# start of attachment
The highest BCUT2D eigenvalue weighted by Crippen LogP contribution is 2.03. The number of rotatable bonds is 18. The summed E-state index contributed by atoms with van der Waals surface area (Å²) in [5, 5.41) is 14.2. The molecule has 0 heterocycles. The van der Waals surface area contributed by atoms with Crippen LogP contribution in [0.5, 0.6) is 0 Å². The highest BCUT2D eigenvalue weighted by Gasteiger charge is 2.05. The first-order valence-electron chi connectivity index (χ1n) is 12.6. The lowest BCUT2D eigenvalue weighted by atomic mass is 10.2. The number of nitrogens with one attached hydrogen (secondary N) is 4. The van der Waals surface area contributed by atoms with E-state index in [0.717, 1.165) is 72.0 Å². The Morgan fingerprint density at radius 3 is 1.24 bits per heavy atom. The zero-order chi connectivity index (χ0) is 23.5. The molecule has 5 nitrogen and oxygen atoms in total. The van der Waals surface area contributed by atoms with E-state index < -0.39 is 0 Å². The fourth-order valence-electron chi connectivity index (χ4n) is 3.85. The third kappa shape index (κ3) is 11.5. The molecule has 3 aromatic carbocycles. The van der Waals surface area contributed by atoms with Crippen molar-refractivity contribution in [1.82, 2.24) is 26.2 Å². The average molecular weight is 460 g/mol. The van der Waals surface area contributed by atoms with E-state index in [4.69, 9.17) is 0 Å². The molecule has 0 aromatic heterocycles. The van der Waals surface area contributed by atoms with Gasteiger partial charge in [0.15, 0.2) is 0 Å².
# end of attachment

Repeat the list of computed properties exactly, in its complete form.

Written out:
The highest BCUT2D eigenvalue weighted by Crippen LogP contribution is 2.03. The number of rotatable bonds is 18. The summed E-state index contributed by atoms with van der Waals surface area (Å²) in [5, 5.41) is 14.2. The molecule has 0 heterocycles. The van der Waals surface area contributed by atoms with Crippen LogP contribution in [0.5, 0.6) is 0 Å². The highest BCUT2D eigenvalue weighted by Gasteiger charge is 2.05. The first-order valence-electron chi connectivity index (χ1n) is 12.6. The lowest BCUT2D eigenvalue weighted by atomic mass is 10.2. The number of nitrogens with one attached hydrogen (secondary N) is 4. The van der Waals surface area contributed by atoms with E-state index in [0.717, 1.165) is 72.0 Å². The Morgan fingerprint density at radius 3 is 1.24 bits per heavy atom. The zero-order chi connectivity index (χ0) is 23.5. The molecule has 5 nitrogen and oxygen atoms in total. The van der Waals surface area contributed by atoms with E-state index < -0.39 is 0 Å². The fourth-order valence-electron chi connectivity index (χ4n) is 3.85. The third kappa shape index (κ3) is 11.5. The molecule has 3 aromatic carbocycles. The van der Waals surface area contributed by atoms with Crippen molar-refractivity contribution in [1.82, 2.24) is 26.2 Å². The average molecular weight is 460 g/mol. The van der Waals surface area contributed by atoms with E-state index in [4.69, 9.17) is 0 Å². The molecule has 0 aromatic heterocycles. The van der Waals surface area contributed by atoms with Gasteiger partial charge in [0.15, 0.2) is 0 Å².